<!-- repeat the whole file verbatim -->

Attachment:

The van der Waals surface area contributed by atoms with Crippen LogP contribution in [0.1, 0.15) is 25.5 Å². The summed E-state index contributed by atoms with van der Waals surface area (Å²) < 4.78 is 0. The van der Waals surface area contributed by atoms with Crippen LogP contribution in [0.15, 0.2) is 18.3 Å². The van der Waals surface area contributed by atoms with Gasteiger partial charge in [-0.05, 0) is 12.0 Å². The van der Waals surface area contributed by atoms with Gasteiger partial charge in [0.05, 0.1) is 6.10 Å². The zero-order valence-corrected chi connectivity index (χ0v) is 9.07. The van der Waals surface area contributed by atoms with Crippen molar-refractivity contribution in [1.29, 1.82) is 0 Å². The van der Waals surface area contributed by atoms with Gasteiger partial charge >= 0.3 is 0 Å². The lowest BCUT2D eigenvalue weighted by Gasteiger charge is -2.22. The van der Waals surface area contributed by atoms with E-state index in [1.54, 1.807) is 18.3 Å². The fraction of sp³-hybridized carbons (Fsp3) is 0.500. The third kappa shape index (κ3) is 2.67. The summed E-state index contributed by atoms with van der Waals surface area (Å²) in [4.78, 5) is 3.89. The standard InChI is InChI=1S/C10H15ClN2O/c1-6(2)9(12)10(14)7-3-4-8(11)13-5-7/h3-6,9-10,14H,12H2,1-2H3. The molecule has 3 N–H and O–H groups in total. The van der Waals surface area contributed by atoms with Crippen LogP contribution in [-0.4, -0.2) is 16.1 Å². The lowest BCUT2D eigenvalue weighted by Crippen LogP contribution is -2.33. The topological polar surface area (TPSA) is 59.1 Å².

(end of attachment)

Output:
The van der Waals surface area contributed by atoms with Crippen LogP contribution in [0.1, 0.15) is 25.5 Å². The summed E-state index contributed by atoms with van der Waals surface area (Å²) < 4.78 is 0. The van der Waals surface area contributed by atoms with Crippen LogP contribution in [0.15, 0.2) is 18.3 Å². The van der Waals surface area contributed by atoms with Gasteiger partial charge in [-0.05, 0) is 12.0 Å². The van der Waals surface area contributed by atoms with Gasteiger partial charge in [0.05, 0.1) is 6.10 Å². The zero-order valence-corrected chi connectivity index (χ0v) is 9.07. The van der Waals surface area contributed by atoms with Crippen molar-refractivity contribution in [1.29, 1.82) is 0 Å². The van der Waals surface area contributed by atoms with Gasteiger partial charge >= 0.3 is 0 Å². The lowest BCUT2D eigenvalue weighted by Gasteiger charge is -2.22. The van der Waals surface area contributed by atoms with E-state index in [1.54, 1.807) is 18.3 Å². The fraction of sp³-hybridized carbons (Fsp3) is 0.500. The third kappa shape index (κ3) is 2.67. The summed E-state index contributed by atoms with van der Waals surface area (Å²) in [4.78, 5) is 3.89. The standard InChI is InChI=1S/C10H15ClN2O/c1-6(2)9(12)10(14)7-3-4-8(11)13-5-7/h3-6,9-10,14H,12H2,1-2H3. The molecule has 3 N–H and O–H groups in total. The van der Waals surface area contributed by atoms with Crippen LogP contribution in [-0.4, -0.2) is 16.1 Å². The lowest BCUT2D eigenvalue weighted by Crippen LogP contribution is -2.33. The topological polar surface area (TPSA) is 59.1 Å².